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Friday, 10 July 2015

Dancing in the moonlight

These images of a nighttime roadside dancein County Tipperary in 1958 may look like a light-hearted summertime event, but sadly, church disapproval of dance halls as ‘dens of vice’ meant many people had no other option if they wanted an outlet for social dancing.

Roadside dancing at Kilcoran, Cahir, Co. Tipperary
10 July 1958
The Ken Loach film Jimmy’s Hall was centred around this theme of local people battling against the church authorities and their influence over social, educational, political and business circles. It tells the story of Jimmy Gralton, who tried to reopen a dance hall in County Leitrim in 1932 after his return from the United States, only to come up against the wrath of the local clergy and politicians. Gralton was deported from Ireland in 1933 after he also became involved in fighting evictions of tenant farmers.

The Public Dance Halls Act was brought into force in 1935, whereby a license for a dance hall could only be obtained if approved by a district judge, many of whom were biased against jazz music and even set dancing. In Traditional Music and Irish Society: Historical Perspectives, the historian Kevin Whelan is quoted as saying ‘the impact of the 1935 Act was draconian, making it practically impossible to hold dances without the sanction of the trinity of clergy, police and judiciary.’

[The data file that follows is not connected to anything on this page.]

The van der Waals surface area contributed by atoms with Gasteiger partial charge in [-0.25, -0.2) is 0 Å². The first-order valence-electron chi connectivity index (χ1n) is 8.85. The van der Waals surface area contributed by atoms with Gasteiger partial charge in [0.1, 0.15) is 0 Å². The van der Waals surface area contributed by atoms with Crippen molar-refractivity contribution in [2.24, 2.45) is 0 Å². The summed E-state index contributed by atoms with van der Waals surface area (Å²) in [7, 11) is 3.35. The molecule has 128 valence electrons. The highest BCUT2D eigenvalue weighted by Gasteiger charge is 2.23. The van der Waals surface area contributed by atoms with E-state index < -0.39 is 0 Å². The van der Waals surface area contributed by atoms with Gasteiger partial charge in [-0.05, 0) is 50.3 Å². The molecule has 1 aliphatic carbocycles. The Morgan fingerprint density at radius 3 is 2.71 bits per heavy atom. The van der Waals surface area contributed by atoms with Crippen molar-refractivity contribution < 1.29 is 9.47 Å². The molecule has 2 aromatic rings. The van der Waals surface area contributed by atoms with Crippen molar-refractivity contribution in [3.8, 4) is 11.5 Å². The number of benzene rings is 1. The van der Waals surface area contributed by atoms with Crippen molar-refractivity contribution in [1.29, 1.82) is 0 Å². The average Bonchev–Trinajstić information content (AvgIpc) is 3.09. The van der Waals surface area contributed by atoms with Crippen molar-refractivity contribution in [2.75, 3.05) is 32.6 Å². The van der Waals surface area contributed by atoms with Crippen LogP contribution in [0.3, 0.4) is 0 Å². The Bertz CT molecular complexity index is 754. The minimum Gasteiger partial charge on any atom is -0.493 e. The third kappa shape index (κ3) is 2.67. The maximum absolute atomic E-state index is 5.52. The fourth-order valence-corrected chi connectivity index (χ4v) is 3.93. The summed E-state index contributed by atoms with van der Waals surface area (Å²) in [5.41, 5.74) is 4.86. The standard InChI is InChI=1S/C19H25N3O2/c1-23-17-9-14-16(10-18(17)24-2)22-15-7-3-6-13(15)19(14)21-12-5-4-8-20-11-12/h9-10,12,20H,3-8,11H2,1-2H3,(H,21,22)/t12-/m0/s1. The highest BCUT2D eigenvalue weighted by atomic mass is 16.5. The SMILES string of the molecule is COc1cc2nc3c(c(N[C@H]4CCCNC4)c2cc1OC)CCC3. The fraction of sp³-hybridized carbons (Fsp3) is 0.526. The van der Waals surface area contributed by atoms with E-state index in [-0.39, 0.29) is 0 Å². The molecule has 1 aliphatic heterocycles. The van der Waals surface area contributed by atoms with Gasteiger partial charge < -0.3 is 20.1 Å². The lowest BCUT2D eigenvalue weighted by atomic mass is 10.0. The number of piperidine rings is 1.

This stranglehold over Irish social life continued for the next couple of decades, so people began to create their own pop-up dance halls, usually in quiet, deserted areas where they hoped to be able to escape observation. The dance floors were constructed out of planks of wood, or maybe discarded doors, barrel tops, dismantled packing boxes – anything that provided a level footing for the dancers.

However, raids on these gatherings were common, either by the police or by the clergy. Bryan McMahon is also quoted in Traditional Music and Irish Society recalling how ‘wooden platforms were set on fire by curates; surer still, the priests drove their motorcars backwards and forward over the timber platforms; concertinas were sent flying into hill streams, and those who played the music at dances were branded as outcasts.’

The Dance Hall Act is still in operation, though perhaps not enforced with as much rigidity as previously. However, it was brought back into prominence in the twenty-first century when Peter Stringfellow opened a lap-dancing club in Dublin. Old habits die hard.

All photos available @ Irish Photo Archive